Download A Leaf on the Wind of All Hallows (Outlander, Book 8.5) by Diana Gabaldon PDF
By Diana Gabaldon
EPUB eISBN: 9780345545374
Original book: 2010
Electronic e-book: 2012
Available for the 1st time as an specific e-book during this unique Outlander novella, Diana Gabaldon unearths what fairly occurred to Roger MacKenzie Wakefield's mom and dad. Orphaned in the course of global battle II, Roger believed that his mom died throughout the London Blitz, and that his father, an RAF pilot, was once killed in wrestle. yet in An Echo within the Bone, Roger discovers that this would possibly not be the total tale. Now, in "A Leaf at the Wind of All Hallows," readers eventually examine the truth.
Praise for Diana Gabaldon's Outlander series
"All you've come to count on from Gabaldon . . . experience, historical past, romance, fantasy."--The Arizona Republic, on An Echo within the Bone
"A grand experience written on a canvas that probes the center, weighs the soul and measures the human spirit throughout ten generations."--CNN, at the Fiery Cross
"Escapist ancient fiction at its best."--San Antonio Express-News, on Drums of Autumn
"A ceremonial dinner for starving readers of eighteenth-century Scottish historical past, heroism and romance."--Kirkus stories, on Outlander
About the Author-
Diana Gabaldon is the number one manhattan instances bestselling writer of the wildly renowned Outlander novels--Outlander, Dragonfly in Amber, Voyager, Drums of Autumn, The Fiery pass, A Breath of Snow and Ashes (for which she gained a Quill Award and the Corine foreign e-book Prize), and An Echo within the Bone--as good because the similar Lord John gray books Lord John and the personal subject, Lord John and the Brotherhood of the Blade, Lord John and the Hand of Devils, and The Scottish Prisoner; one paintings of nonfiction, The Outlandish better half; and the Outlander picture novel The Exile. She lives in Scottsdale, Arizona, along with her husband.
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Extra resources for A Leaf on the Wind of All Hallows (Outlander, Book 8.5)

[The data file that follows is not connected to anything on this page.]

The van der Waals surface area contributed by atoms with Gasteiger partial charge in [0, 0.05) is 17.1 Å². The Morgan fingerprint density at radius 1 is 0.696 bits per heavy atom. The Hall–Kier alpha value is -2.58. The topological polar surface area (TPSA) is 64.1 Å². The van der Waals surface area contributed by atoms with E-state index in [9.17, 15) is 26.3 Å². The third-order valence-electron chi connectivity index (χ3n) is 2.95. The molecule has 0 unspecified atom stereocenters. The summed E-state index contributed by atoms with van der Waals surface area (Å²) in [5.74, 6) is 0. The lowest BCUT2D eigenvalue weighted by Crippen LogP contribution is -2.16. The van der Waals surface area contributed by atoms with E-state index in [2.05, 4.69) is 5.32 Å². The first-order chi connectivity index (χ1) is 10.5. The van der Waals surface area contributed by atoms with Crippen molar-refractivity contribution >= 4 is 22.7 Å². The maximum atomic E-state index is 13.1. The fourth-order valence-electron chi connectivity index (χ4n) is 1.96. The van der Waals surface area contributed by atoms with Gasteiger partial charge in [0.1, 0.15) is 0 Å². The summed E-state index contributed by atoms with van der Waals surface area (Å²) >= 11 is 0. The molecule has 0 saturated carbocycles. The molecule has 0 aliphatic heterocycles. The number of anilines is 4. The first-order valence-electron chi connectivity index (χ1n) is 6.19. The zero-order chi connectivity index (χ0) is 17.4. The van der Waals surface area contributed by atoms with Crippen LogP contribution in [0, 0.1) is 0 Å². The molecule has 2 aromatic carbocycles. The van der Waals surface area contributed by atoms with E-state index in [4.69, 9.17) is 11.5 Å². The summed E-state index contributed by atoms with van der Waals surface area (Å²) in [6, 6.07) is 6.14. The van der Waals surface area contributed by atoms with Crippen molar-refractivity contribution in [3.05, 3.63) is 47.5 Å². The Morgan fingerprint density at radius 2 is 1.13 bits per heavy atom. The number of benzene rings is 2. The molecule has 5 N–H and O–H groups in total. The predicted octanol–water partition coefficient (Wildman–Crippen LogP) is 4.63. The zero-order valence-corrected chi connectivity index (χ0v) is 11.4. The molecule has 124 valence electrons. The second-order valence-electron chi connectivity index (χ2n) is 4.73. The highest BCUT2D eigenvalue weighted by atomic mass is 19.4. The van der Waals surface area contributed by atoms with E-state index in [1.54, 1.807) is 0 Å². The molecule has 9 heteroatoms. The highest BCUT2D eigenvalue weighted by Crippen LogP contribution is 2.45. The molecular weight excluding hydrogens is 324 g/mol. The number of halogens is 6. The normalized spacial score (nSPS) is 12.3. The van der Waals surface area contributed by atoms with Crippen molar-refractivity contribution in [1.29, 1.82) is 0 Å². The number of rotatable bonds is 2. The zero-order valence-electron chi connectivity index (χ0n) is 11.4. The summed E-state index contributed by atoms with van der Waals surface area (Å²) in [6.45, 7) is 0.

There came to Lanny’s mind an ode of the poet Horace, which he had learned as a student in Newcastle, Connecticut, telling of the man who is just and firm in his opinion, and whom neither the cruel tyrant nor the shouting mob can awe; if the whole earth should be shattered in fragments about him they would leave him undismayed. Impavidum ferient ruinae! They lived in tents on the outskirts and marched about, singing and yelling, and gathered in an immense open field to listen to their party orators through a hundred microphones.
The road wound here and there, following the course of a stream. The road was well marked, and when the signpost said, ‘Tegernsee’, Lanny swung off to the left and began to climb. The stream was brawling now, and its winds and turns were sharper, and presently there spread before the traveller’s eyes a lake of deep blue bordered with a blanket of perpetual dark green. Ja, ja, they knew, and were proud to tell him. To be sure, it was antique, but in those days a German was lucky if he owned a bicycle, or in the country a cart and an old horse to pull it.
There had been few horses left, and men who had ploughs had hitched their families to them, or else had dug up the land with spades and planted enough to keep themselves alive. Such, at any rate, were the reflections of a peace-loving Amerikanetz. At the Polish border Lanny presented his passport with the visa; also his cigarettes and his pleasant smile. A chill wind blew over these flat plains, all the way from the Baltic, and rain had begun to fall—it was the season for it. He watched the desolate landscape and the pitiful ragged people trudging on the roads, most of them bound west; his heart ached for them, and he was more than ever a peace fanatic—but not a hopeful one.